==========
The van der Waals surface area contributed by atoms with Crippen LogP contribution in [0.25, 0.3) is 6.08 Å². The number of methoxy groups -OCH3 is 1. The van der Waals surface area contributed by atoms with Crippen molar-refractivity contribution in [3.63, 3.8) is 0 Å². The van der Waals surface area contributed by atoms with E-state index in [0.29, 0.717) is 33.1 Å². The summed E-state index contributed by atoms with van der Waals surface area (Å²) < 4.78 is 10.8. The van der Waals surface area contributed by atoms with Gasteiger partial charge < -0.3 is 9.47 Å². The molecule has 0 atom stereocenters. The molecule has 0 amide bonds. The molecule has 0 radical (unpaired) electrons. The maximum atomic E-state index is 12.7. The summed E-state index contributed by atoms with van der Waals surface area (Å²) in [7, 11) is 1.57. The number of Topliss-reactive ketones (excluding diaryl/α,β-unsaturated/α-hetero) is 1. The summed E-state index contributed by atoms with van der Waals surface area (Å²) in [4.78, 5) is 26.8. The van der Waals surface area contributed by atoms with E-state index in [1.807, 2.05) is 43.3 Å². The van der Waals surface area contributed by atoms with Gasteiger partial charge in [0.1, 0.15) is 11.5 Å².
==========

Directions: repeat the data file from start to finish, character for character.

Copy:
The van der Waals surface area contributed by atoms with Crippen LogP contribution in [0.25, 0.3) is 6.08 Å². The number of methoxy groups -OCH3 is 1. The van der Waals surface area contributed by atoms with Crippen molar-refractivity contribution in [3.63, 3.8) is 0 Å². The van der Waals surface area contributed by atoms with E-state index in [0.29, 0.717) is 33.1 Å². The summed E-state index contributed by atoms with van der Waals surface area (Å²) < 4.78 is 10.8. The van der Waals surface area contributed by atoms with Gasteiger partial charge < -0.3 is 9.47 Å². The molecule has 0 atom stereocenters. The molecule has 0 amide bonds. The molecule has 0 radical (unpaired) electrons. The maximum atomic E-state index is 12.7. The summed E-state index contributed by atoms with van der Waals surface area (Å²) in [7, 11) is 1.57. The number of Topliss-reactive ketones (excluding diaryl/α,β-unsaturated/α-hetero) is 1. The summed E-state index contributed by atoms with van der Waals surface area (Å²) in [4.78, 5) is 26.8. The van der Waals surface area contributed by atoms with E-state index in [1.807, 2.05) is 43.3 Å². The van der Waals surface area contributed by atoms with Gasteiger partial charge in [0.1, 0.15) is 11.5 Å².